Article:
The Republican leaders of the Joint Finance Committee have hired a private attorney – at $290 per hour paid by taxpayers – to sign a confidentiality agreement on behalf of the committee for any proposed settlements reached by Attorney General Josh Kaul. The JFC review of any settlements was part of the package of lame duck laws pushed through during the last days of the Walker administration. At first, Republicans refused to sign confidentiality agreements to ensure security on cases involving taxpayers, but then they shifted to hiring the private attorney to act on the JFC’s behalf. Democrats on the committee said they never hired or consented to the legal contract with the attorney.
Bills We’re Watching
- Minority Teacher Loan Program (AB 51/SB 55). The Assembly Committee on Universities, Technical Colleges, Children and Families has unanimously passed this bill out of committee. It would allow statewide expansion of a program offering loan forgiveness for minority teachers who teach in schools that have at least 40 percent minority students. Right now, only teachers in Milwaukee schools are eligible for the program.
- School Revenue Adjustment (AB-368). The school district revenue limit adjustment for declining enrollment and the prior year base revenue hold harmless adjustment. This bill was referred to the Assembly Education Committee.
- Sex Abuse Education (SB-347) This bill, requiring sexual abuse prevention education, was referred to the Senate Committee on Education.
UW Blue Ribbon Commission (SB-355). This bill to create a Blue Ribbon Commission on the University of Wisconsin System was referred to the Senate Committee on Universities, Technical Colleges, Children & Families.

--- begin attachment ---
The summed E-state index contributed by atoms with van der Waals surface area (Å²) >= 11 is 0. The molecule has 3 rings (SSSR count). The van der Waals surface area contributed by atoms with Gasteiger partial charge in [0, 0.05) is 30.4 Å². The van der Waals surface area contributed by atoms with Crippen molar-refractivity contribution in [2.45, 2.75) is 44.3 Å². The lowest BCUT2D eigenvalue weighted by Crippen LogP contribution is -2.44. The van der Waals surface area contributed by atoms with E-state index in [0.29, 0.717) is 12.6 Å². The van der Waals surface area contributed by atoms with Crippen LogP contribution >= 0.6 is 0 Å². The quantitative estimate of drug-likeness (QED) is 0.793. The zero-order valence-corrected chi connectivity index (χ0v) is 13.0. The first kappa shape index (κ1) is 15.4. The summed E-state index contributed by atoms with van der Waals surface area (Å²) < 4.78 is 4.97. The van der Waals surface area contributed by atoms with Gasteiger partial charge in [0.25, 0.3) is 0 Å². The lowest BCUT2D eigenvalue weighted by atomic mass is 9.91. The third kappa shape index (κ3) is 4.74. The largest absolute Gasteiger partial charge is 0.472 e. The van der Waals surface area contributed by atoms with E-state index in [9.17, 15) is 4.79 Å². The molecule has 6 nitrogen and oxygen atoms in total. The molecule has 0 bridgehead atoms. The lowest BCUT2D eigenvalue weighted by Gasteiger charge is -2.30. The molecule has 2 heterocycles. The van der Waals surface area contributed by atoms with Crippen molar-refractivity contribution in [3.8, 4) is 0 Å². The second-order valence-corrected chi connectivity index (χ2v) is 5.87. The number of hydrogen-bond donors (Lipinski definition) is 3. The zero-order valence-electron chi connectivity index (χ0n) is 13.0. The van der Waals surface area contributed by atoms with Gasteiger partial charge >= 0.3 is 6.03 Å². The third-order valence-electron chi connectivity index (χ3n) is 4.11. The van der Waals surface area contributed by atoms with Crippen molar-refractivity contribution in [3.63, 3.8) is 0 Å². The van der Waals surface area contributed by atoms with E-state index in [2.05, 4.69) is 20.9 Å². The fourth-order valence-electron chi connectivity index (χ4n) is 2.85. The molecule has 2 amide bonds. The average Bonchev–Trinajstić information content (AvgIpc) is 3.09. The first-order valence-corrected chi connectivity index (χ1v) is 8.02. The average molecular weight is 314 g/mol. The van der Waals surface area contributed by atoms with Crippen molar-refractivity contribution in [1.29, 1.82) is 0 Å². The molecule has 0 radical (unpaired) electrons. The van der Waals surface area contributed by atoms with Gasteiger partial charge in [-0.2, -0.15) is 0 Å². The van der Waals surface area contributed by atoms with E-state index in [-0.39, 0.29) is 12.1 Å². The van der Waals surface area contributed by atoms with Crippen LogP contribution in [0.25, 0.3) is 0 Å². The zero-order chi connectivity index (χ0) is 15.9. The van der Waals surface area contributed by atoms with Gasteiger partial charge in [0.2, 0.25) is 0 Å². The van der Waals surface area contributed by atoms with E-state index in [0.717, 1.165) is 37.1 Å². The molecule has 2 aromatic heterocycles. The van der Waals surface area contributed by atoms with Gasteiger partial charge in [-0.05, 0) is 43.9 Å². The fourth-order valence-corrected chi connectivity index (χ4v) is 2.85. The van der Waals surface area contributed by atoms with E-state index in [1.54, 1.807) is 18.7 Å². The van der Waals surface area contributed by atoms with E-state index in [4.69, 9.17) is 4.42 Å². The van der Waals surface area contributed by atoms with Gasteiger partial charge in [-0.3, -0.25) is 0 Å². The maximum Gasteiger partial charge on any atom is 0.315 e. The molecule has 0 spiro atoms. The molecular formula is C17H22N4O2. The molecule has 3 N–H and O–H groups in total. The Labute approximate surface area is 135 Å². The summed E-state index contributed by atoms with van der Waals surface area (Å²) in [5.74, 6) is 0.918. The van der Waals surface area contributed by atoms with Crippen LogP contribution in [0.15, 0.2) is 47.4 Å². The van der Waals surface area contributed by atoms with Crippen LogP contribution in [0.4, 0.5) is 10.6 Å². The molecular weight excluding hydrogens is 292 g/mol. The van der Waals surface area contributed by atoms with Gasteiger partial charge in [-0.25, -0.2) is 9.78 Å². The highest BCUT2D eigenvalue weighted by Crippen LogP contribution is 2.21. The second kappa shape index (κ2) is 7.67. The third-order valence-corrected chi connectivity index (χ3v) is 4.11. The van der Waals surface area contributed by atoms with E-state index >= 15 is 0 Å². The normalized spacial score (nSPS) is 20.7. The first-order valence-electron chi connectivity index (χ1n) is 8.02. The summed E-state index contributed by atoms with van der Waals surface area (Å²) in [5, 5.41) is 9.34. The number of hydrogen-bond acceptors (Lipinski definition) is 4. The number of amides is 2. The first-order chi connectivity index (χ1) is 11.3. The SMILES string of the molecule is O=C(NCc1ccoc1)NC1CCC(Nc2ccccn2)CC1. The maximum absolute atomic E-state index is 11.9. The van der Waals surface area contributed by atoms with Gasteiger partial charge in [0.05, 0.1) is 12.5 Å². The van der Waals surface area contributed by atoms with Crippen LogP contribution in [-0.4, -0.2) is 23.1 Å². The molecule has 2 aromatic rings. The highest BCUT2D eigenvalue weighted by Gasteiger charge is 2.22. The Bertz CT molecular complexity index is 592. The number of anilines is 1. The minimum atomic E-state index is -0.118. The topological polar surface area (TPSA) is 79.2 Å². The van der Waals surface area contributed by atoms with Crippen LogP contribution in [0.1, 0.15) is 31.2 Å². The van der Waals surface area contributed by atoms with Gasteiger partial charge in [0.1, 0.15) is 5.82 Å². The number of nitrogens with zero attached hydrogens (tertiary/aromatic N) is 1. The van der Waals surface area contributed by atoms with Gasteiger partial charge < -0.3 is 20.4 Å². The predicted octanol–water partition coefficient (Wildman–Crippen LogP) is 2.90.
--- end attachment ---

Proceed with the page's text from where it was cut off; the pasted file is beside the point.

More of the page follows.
Circulating for Co-Sponsorship
- Transportation Contracts between Schools and Parents (LRB 2448 and LRB 4086). This would change the way families that have a contract with a school board to transport students are compensated. Under this proposal, the amount of compensation must be a single amount for all pupils residing in the household who attend the same school, rather than the current per pupil amount. This would apply to public and private school pupils, and the requirement applies to the minimum contract amount applicable to the transportation of a private school pupil that costs more than 1.5 times a school district’s average cost.
- Student Loans (LRB-0278). This re-introduces a proposal to create the Wisconsin Student Loan Refinancing Authority.
- Lead Testing (LRB-3539). This would require all schools receiving public funding to test for lead in the water, and if remediation is necessary, would allow districts to go to referendum outside of a regularly scheduled election. A companion bill would require water testing for day cares, group homes and summer camps to renew their licenses.
REVENUES AND TAX COLLECTIONS ANNOUNCED
According to a report released by the Department of Revenue, revenue collections for fiscal year 2019 were 0.44% more than the Legislative Fiscal Bureau May 2019 projection. The report shows that Individual Income, General Sales and Use and Public Utilities were all more than projected for FY2019, while Corporate, Excise, Cigarette, Tobacco, Liquor and Wine, Beer, and Insurance were all less projected. All in all, general purpose revenue tax collections increased 7.4% in FY2019 to $17,341.4 million.
Additionally, the Legislative Fiscal bureau has announced the Preliminary 2018-19 General Fund Tax Collections. LFB says tax collections are $75.5 million above the May 2019 projection. State statutes requires that half of any excess actual general fund tax collections over the estimated be deposited into the budget stabilization fund. In addition, 2017 Act 368 required that the amount of sales and use taxes collected in 2018-19 under the Wayfair decision be excluded from that calculation, meaning $321.7 million will be transferred to the budget stabilization fund. It is now estimated that the general fund balance at the end of 2019-21 will be $74.05 million